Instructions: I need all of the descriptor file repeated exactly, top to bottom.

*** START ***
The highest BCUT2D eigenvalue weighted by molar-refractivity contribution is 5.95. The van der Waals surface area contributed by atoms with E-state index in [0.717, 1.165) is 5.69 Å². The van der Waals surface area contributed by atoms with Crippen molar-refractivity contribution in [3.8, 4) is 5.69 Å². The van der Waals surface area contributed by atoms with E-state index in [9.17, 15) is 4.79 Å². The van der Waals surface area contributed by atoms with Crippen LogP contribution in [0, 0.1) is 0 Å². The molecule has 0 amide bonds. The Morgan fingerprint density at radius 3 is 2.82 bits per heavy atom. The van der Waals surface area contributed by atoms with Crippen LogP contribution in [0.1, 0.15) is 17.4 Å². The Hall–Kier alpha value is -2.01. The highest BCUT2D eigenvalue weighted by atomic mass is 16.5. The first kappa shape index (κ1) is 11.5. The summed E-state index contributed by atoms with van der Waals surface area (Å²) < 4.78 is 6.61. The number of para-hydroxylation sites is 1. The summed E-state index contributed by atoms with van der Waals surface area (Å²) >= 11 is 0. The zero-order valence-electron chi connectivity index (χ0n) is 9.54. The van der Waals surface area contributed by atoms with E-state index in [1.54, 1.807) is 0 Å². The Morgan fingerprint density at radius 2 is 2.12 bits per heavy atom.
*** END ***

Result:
The highest BCUT2D eigenvalue weighted by molar-refractivity contribution is 5.95. The van der Waals surface area contributed by atoms with E-state index in [0.717, 1.165) is 5.69 Å². The van der Waals surface area contributed by atoms with Crippen molar-refractivity contribution in [3.8, 4) is 5.69 Å². The van der Waals surface area contributed by atoms with E-state index in [9.17, 15) is 4.79 Å². The van der Waals surface area contributed by atoms with Crippen LogP contribution in [0, 0.1) is 0 Å². The molecule has 0 amide bonds. The Morgan fingerprint density at radius 3 is 2.82 bits per heavy atom. The van der Waals surface area contributed by atoms with Crippen LogP contribution in [0.1, 0.15) is 17.4 Å². The Hall–Kier alpha value is -2.01. The highest BCUT2D eigenvalue weighted by atomic mass is 16.5. The first kappa shape index (κ1) is 11.5. The summed E-state index contributed by atoms with van der Waals surface area (Å²) < 4.78 is 6.61. The number of para-hydroxylation sites is 1. The summed E-state index contributed by atoms with van der Waals surface area (Å²) >= 11 is 0. The zero-order valence-electron chi connectivity index (χ0n) is 9.54. The van der Waals surface area contributed by atoms with E-state index in [1.54, 1.807) is 0 Å². The Morgan fingerprint density at radius 2 is 2.12 bits per heavy atom.